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New Radiohead Album Now Physically Exists!

New This Week

This week's new albums by Britney Spears, Radiohead, Willie Nelson & Wynton Marsalis and Snoop Dogg drive home a point many of us may have--perhaps accidentally--overlooked!

That point?

Incredibly, word is that the last decade has in fact been a horrible dream--that's right, all this oil spill, earthquake and natural disaster stuff, let alone that weird business going on in Northern Africa, never actually happened! It was just a test--admittedly a grisly one--put forth by a mysterious power greater than humankind's, apparently just to see how we'd react to it all!

And you know what? Word is that our reaction--going out and getting ice cream, zealously downloading music for free on the Internet, and watching certain television shows--was enough to scare the daylights out of Him! So He decided to rip it all up, start again, and see how we'll get along without His interference!

So now that it's 2001 again, what say we enjoy this week's great new music and share a laugh about the idiotic artists we collectively envisioned en masse that never really existed? And then maybe go out and get some more ice cream, because surely that could do no harm!

 

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Radiohead: The King Of Limbs (TBD Records)  Well, this is the week it's finally out physically, as opposed to being available digitally and thus fully capable of being purchased by one of your friends and then shared among a dozen or so of you--in prime waveform quality--and listened to repeatedly until, I don't know, maybe you got tired of it and decided to move on to something else! Cool! I kind of like it, to tell you the truth, though there is a tiny part of me that finds this band mildly interesting but remains incredibly curious why this particular group of experimental doodlers has resonated so strongly among the world's population when so many other, better artists are forced to make an actual living driving taxi cabs in their off hours! Still, there's nothing quite like holding a physical object in your hands--and I'd venture to say that when you unfold the cover and see that the album's actual title is The King Of Limburger Cheeses, your appreciation of this group's artfulness can only increase by leaps and bounds! What else sits there in silence, waiting to be discovered?

Britney Spears: Femme Fatale (Jive)  Aw heck, why fight it? I'm completely enraptured by the new Britney Spears album and can't help playing it over and over again! Why? Because my CD player's remote control needs new batteries! But that's beside the point! All I know is, when it comes to dopey dance music--you know what I mean, that stuff with a repetitive beat, a few catchy melodies, and some hot babe repeatedly stating how she has lost all inhibitions, needs a new man, and can give you the time of your life--you can't do much better than Britney these days, especially because, heck, it's probably all true! Now that she's past the stage of being perceived as anything but a major trainwreck--Lady Gaga's next in line--we can all enjoy her for what she is, what she represents, and for the fantasy of driving on Sepulveda Boulevard at 1 in the morning and seeing some blonde girl trying to change a flat tire on her exotic sports car but obviously being too wacked out to do it herself, so you generously pull over, provide her assistance, and finally, at her insistence, follow her back to her house, where she pours a few Brandy Alexanders and starts talking about her mother! Oops, ran out of room!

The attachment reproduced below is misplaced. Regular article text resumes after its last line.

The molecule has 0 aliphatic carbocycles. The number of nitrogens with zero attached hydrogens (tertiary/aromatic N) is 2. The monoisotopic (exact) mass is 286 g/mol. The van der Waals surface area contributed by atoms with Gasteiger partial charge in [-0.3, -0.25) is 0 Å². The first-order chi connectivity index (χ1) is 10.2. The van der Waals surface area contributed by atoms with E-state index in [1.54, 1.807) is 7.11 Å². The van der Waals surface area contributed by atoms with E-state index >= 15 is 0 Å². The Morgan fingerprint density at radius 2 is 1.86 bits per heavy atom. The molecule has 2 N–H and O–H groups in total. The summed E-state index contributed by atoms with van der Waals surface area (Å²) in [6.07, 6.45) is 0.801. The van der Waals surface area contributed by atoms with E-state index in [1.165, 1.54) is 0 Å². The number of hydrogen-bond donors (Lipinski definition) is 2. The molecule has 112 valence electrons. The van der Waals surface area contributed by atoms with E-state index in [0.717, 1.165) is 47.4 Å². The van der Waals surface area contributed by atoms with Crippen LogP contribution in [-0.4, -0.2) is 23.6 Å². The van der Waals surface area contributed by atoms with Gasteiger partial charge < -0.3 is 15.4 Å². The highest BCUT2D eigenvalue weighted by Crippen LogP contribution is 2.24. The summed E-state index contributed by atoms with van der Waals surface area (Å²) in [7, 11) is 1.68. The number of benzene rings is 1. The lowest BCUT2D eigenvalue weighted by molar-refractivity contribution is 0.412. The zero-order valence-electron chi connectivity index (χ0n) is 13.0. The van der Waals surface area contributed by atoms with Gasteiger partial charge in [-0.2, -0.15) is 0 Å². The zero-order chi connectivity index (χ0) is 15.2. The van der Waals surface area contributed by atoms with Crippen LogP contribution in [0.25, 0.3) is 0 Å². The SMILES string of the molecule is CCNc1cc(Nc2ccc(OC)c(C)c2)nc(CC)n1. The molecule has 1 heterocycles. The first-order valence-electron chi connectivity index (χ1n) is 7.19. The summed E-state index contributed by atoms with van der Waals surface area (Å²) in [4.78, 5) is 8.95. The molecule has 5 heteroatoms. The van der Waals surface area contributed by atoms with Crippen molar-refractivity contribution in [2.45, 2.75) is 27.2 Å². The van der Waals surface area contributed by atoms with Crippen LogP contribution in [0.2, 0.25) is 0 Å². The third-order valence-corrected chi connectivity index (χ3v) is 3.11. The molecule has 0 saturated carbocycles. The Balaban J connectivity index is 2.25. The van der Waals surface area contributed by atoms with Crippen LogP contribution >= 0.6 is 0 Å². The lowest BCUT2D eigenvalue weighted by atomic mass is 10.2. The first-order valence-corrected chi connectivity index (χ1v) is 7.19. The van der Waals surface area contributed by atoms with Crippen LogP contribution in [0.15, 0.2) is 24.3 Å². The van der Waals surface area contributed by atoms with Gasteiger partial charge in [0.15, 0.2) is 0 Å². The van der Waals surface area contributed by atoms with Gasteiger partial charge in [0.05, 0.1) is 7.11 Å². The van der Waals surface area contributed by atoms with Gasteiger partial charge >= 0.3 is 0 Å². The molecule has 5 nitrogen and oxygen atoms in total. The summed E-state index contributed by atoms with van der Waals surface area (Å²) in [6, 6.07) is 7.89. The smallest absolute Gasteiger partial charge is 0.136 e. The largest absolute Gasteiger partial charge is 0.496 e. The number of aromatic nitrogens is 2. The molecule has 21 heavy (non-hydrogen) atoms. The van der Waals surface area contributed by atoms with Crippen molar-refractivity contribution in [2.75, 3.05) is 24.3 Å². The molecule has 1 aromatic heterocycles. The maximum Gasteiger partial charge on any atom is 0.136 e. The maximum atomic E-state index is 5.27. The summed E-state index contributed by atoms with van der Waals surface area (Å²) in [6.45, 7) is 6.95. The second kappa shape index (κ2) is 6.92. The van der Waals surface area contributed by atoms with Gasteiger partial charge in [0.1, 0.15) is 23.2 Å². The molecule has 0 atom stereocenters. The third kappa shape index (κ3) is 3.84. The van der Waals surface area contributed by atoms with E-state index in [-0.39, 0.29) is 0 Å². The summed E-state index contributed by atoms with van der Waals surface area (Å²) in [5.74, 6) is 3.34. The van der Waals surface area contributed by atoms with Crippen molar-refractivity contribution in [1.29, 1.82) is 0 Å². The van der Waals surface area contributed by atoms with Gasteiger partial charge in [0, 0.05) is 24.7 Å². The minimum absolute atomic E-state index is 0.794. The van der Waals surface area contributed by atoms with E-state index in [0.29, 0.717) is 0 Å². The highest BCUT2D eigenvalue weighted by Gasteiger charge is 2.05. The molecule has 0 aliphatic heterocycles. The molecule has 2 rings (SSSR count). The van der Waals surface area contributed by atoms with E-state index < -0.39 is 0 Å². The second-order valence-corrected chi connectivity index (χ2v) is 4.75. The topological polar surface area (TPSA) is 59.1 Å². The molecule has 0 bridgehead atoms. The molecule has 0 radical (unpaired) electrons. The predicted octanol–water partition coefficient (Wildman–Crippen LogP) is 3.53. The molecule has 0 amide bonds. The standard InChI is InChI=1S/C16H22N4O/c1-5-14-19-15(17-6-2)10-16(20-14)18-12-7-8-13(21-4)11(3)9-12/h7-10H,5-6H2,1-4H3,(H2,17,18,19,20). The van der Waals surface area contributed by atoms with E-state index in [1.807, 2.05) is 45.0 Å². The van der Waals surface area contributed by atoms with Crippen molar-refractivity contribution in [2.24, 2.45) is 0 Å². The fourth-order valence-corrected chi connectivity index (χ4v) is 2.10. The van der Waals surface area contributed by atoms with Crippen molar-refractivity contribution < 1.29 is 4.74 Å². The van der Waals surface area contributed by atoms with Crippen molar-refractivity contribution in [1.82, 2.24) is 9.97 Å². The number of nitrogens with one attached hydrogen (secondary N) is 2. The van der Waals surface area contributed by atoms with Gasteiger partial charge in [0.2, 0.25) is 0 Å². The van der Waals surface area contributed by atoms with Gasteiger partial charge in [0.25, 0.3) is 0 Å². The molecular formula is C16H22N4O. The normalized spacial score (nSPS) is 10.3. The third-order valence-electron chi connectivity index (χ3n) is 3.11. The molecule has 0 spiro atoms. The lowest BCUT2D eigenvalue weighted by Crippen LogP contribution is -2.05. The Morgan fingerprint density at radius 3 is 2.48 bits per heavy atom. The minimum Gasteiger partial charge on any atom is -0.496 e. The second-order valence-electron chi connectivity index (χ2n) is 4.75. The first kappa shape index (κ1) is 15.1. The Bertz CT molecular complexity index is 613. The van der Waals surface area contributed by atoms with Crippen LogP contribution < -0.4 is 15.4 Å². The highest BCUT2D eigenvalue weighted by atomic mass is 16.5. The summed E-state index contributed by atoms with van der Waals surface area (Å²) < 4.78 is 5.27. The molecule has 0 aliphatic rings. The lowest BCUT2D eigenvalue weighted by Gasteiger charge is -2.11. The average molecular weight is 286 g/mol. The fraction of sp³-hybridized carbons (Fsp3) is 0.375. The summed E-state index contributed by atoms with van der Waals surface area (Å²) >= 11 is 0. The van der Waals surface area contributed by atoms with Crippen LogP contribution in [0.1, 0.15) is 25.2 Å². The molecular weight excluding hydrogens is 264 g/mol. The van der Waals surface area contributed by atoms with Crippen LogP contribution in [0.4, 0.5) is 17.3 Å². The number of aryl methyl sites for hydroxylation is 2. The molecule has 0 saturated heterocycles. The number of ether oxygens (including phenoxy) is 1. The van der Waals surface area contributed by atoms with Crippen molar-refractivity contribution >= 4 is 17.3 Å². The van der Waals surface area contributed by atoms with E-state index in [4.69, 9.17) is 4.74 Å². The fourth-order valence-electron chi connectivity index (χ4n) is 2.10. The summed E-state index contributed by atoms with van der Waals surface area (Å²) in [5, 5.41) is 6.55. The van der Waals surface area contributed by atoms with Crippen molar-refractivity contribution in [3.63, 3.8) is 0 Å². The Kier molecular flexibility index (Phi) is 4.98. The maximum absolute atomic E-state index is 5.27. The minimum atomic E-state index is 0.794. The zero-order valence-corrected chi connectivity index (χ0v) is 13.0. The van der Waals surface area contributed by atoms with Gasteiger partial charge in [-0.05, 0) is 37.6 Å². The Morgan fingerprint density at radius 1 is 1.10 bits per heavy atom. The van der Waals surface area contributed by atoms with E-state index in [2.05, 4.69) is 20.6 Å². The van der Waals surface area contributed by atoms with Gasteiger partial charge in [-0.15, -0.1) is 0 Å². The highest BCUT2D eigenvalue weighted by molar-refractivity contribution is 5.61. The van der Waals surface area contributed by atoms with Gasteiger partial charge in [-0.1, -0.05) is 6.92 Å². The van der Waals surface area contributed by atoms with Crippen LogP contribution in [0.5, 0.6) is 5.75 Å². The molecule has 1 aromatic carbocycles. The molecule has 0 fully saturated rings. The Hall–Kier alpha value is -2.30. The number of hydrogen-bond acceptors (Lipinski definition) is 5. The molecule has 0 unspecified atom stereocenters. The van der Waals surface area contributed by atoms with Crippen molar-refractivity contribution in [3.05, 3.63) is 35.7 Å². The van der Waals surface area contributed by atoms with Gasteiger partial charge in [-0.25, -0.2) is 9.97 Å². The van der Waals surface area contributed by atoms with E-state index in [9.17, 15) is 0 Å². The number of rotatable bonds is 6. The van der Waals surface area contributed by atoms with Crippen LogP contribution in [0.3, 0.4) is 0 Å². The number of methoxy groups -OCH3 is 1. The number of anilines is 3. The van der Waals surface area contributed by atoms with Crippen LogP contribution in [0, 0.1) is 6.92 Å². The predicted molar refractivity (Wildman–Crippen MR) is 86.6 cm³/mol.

Till The World Ends - Britney Spears

Willie Nelson, Wynton Marsalis & Norah Jones: Here We Go Again (Blue  Note)  It would probably be in poor taste to refer to such hallowed acts as Willie N., Wynton M. and Norah J., in the course of paying tribute to the late, great Ray Charles, as "appropriately" calling this album Here We Go Again, but I for one am not especially eager to hear anyone else but Ray Charles singing Ray Charles' best known material, and gathering a batch of inarguable American masters onstage for a live performance of such material is thus almost pre-destined to be something of a yawnfest! And so it has come to pass! Still, whenever I hear Charles' famous song "Busted" performed, I am reminded of hearing it in my youth and wondering a) what, exactly, "busted" precisely meant and b) what relevance cotton being "down to a quarter a pound" could possibly have to a pre-adolescent being driven around Miami by his parents in the early '60s! Later, a new episode of The Flintstones would make me--and, indeed, all my friends--forget everything!

Busted (Gospel 12/8 Shuffle) - Willie Nelson & Wynton Marsalis